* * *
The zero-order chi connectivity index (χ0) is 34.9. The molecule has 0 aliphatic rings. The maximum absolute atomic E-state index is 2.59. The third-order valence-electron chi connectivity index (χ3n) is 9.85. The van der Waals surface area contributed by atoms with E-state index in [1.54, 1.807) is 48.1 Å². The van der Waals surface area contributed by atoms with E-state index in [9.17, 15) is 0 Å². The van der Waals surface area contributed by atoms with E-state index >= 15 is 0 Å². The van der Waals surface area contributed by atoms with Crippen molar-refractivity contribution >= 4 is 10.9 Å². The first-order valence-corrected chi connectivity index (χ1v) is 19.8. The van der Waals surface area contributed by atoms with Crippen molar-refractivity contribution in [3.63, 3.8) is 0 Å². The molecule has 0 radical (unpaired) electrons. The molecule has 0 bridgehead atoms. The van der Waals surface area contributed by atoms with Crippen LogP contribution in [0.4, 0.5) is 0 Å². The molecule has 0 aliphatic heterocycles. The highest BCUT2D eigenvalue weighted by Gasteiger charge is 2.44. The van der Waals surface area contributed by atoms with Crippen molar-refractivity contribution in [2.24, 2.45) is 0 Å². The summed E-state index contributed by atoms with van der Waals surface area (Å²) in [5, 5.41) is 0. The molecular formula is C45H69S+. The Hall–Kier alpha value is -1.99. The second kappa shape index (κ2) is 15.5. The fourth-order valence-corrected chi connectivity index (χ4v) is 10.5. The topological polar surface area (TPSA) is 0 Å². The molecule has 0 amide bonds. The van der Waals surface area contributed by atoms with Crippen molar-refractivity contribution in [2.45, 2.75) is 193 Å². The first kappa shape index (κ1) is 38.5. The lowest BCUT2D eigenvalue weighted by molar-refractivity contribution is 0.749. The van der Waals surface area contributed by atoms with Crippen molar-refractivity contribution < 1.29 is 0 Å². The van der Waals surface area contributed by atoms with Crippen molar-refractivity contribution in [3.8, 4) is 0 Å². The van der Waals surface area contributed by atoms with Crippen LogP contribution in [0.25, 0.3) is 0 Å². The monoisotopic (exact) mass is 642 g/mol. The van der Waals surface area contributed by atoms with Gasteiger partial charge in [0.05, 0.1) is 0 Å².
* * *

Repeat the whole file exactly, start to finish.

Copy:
The zero-order chi connectivity index (χ0) is 34.9. The molecule has 0 aliphatic rings. The maximum absolute atomic E-state index is 2.59. The third-order valence-electron chi connectivity index (χ3n) is 9.85. The van der Waals surface area contributed by atoms with E-state index in [1.54, 1.807) is 48.1 Å². The van der Waals surface area contributed by atoms with E-state index in [9.17, 15) is 0 Å². The van der Waals surface area contributed by atoms with E-state index >= 15 is 0 Å². The van der Waals surface area contributed by atoms with Crippen molar-refractivity contribution >= 4 is 10.9 Å². The first-order valence-corrected chi connectivity index (χ1v) is 19.8. The van der Waals surface area contributed by atoms with Crippen molar-refractivity contribution in [3.63, 3.8) is 0 Å². The molecule has 0 radical (unpaired) electrons. The molecule has 0 bridgehead atoms. The van der Waals surface area contributed by atoms with Crippen LogP contribution in [0.4, 0.5) is 0 Å². The molecule has 0 aliphatic heterocycles. The highest BCUT2D eigenvalue weighted by Gasteiger charge is 2.44. The van der Waals surface area contributed by atoms with Crippen molar-refractivity contribution in [2.24, 2.45) is 0 Å². The summed E-state index contributed by atoms with van der Waals surface area (Å²) in [5, 5.41) is 0. The molecular formula is C45H69S+. The Hall–Kier alpha value is -1.99. The second kappa shape index (κ2) is 15.5. The fourth-order valence-corrected chi connectivity index (χ4v) is 10.5. The topological polar surface area (TPSA) is 0 Å². The molecule has 0 amide bonds. The van der Waals surface area contributed by atoms with Crippen molar-refractivity contribution in [2.45, 2.75) is 193 Å². The first kappa shape index (κ1) is 38.5. The lowest BCUT2D eigenvalue weighted by molar-refractivity contribution is 0.749. The van der Waals surface area contributed by atoms with Crippen molar-refractivity contribution < 1.29 is 0 Å². The van der Waals surface area contributed by atoms with Crippen molar-refractivity contribution in [3.8, 4) is 0 Å². The van der Waals surface area contributed by atoms with Crippen LogP contribution in [0.25, 0.3) is 0 Å². The monoisotopic (exact) mass is 642 g/mol. The van der Waals surface area contributed by atoms with Gasteiger partial charge in [0.05, 0.1) is 0 Å².